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I've been working on iPhone app for awhile and still want to support 2.2.1

One of the features is that the user can start the app via email by clicking a link. In the 2.2.1 world, I accomplished this by implemting the application: handleOpenURL: message.

In iPhone 3.0, they've changed things up adding the application: didFinishLaunchingWithOptions: method (which is great, and makes a lot more sense than the old way). In that method, you use the key UIApplicationLaunchOptionsURLKey to find out what the URL was.

The problem is, if I use that key my app doesn't build in 2.2.1 since it was introduced in 3.0. What's the most elegant way to get around this and still support 2.2.1? I was thinking of using the actual value for the UIApplicationLaunchOptionsURLKey enum, but I figured that was ugly. Has anybody encountered this and think of a better way?

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6 Answers 6

up vote 0 down vote accepted

To have a single app that works on both OS versions, you have to build against the 2.2.1 SDK. And since that SDK has no idea the UIApplicationLaunchOptionsURLKey symbol, you have no choice but to define it in your code if you recognise it value when your app is run on OS 3.0.

On the other hand, adoption of OS 3.0 is very strong (upwards of 75% already, according to one figure I've seen), so making your app OS 3.0 only is also a solution to consider.

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this isn't true. You can build against the 3.0 SDK but set the required OS version as 2.2.1 (or below) – David Maymudes Jun 27 '09 at 14:13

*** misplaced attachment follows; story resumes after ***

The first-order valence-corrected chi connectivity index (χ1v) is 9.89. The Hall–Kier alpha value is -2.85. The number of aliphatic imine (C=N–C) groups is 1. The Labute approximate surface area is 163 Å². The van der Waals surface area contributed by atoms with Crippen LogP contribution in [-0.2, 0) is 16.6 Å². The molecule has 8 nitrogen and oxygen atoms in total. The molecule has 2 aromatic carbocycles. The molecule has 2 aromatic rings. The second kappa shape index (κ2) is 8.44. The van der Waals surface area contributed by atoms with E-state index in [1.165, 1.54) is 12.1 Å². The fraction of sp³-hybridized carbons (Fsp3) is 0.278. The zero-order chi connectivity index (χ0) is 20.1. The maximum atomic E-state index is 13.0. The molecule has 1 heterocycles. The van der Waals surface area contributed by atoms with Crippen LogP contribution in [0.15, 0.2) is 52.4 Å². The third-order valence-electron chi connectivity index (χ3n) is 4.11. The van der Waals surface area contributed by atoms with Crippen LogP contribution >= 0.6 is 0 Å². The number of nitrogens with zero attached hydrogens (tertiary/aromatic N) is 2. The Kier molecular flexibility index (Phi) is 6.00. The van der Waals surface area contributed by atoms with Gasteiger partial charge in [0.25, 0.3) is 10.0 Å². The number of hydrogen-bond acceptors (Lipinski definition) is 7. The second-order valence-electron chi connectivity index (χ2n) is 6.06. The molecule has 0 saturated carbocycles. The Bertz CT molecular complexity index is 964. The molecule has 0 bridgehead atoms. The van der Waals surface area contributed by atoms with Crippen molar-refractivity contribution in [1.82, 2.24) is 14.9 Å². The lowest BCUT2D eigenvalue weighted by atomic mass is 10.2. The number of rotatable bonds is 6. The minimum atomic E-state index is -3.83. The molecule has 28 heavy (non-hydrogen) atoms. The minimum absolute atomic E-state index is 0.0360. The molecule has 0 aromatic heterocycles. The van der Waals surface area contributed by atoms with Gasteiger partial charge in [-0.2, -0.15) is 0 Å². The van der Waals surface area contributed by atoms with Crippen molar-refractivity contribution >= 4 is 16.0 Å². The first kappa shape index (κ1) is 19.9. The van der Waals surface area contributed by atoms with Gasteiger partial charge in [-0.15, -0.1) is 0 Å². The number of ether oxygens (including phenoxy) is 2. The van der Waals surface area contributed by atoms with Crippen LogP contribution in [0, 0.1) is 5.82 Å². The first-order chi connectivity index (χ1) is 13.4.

The simplest way is to #define around the 3.0 code and 2.2.1 code so you can do conditional compilation. Note: This means you will have one binary for 3.0 and another for the other.


#ifdef IPHONE_OS_3.0

/* DO 3.0 stuff */


#ifdef IPHONE_OS_2.2.1

/*DO 2.2.1 stuff */

In response to your comment, you would have to have a different #ifdef #endif for each code block if the code is going to be different, otherwise if it is only different for 3.0 you would do something like

#ifdef IPHONE_OS_3.0

/* DO 3.0 STUFF */


You are going to have to figure out what the real definitions are (I just made them up :))

Hope that helps

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If I do this, do I have to do an #ifdef for not only IPHONE_OS_2.2.1 but every other version before it? – bpapa Jun 24 '09 at 21:25
see my response to your comment :) – hhafez Jun 24 '09 at 22:50
If the aim is to have a single binary that supports different functionality depending on the OS, this is the wrong answer, as it's a compile-time check. – grahamparks Jun 24 '09 at 22:56
Agree with that – hhafez Jun 25 '09 at 0:48

Use the 3.0 SDK, but set the "iPhone OS Deployment Target" to 2.2.1 or earlier.

Under OS 3.0, your application: didFinishLaunchingWithOptions: will get called, and if you're running on OS 2.2.1, one of the old methods will get called.

If you're not trying to use any other 3.0 features, I don't think you'll need to do anything else, but you could also look at my other answer about Apple's MailComposer sample.

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There's a question about 3.0 features in 2.0 iPhone OS. But you want to know (at run time) if a symbol exits in the UIKit or whereever. I'm afraid, that's not answered there, yet.

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So what should you too if you want to have a single binary that supports multiple OS versions? I'm especially stuck on how to conditionally load the necessary libraries for 3.0.

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#ifdef __IPHONE_3_0
// iPhone 3.0 specific stuff
// iPhone 2.2 (or below) specific stuff
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